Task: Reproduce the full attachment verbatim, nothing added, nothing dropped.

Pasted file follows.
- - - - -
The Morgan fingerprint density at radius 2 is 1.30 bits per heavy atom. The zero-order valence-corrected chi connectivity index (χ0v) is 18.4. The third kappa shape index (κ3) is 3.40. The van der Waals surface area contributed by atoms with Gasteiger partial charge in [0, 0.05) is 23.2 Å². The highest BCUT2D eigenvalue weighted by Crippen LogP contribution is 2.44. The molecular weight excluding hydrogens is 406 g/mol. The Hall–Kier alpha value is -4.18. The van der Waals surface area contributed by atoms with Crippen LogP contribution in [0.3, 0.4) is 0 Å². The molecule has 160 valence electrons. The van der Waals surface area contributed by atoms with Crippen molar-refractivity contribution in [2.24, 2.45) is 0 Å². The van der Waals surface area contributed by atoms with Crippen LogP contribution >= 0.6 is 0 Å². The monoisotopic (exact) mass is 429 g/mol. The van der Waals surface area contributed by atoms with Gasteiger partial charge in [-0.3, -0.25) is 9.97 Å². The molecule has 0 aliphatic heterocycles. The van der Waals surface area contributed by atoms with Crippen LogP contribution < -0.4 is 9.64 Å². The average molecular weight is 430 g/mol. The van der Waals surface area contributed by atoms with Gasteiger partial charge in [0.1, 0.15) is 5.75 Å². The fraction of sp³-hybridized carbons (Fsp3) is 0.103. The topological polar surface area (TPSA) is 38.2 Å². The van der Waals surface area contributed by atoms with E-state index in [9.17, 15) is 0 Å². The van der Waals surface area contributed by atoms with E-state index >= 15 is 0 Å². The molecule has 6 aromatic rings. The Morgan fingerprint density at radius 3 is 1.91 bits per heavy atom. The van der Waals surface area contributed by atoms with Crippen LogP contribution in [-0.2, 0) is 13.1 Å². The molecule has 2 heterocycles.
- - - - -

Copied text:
The Morgan fingerprint density at radius 2 is 1.30 bits per heavy atom. The zero-order valence-corrected chi connectivity index (χ0v) is 18.4. The third kappa shape index (κ3) is 3.40. The van der Waals surface area contributed by atoms with Gasteiger partial charge in [0, 0.05) is 23.2 Å². The highest BCUT2D eigenvalue weighted by Crippen LogP contribution is 2.44. The molecular weight excluding hydrogens is 406 g/mol. The Hall–Kier alpha value is -4.18. The van der Waals surface area contributed by atoms with Crippen LogP contribution in [0.3, 0.4) is 0 Å². The molecule has 160 valence electrons. The van der Waals surface area contributed by atoms with Crippen molar-refractivity contribution in [2.24, 2.45) is 0 Å². The van der Waals surface area contributed by atoms with Crippen LogP contribution >= 0.6 is 0 Å². The monoisotopic (exact) mass is 429 g/mol. The van der Waals surface area contributed by atoms with Gasteiger partial charge in [-0.3, -0.25) is 9.97 Å². The molecule has 0 aliphatic heterocycles. The van der Waals surface area contributed by atoms with Crippen LogP contribution < -0.4 is 9.64 Å². The average molecular weight is 430 g/mol. The van der Waals surface area contributed by atoms with Gasteiger partial charge in [0.1, 0.15) is 5.75 Å². The fraction of sp³-hybridized carbons (Fsp3) is 0.103. The topological polar surface area (TPSA) is 38.2 Å². The van der Waals surface area contributed by atoms with E-state index in [9.17, 15) is 0 Å². The van der Waals surface area contributed by atoms with E-state index >= 15 is 0 Å². The molecule has 6 aromatic rings. The Morgan fingerprint density at radius 3 is 1.91 bits per heavy atom. The van der Waals surface area contributed by atoms with Crippen LogP contribution in [-0.2, 0) is 13.1 Å². The molecule has 2 heterocycles.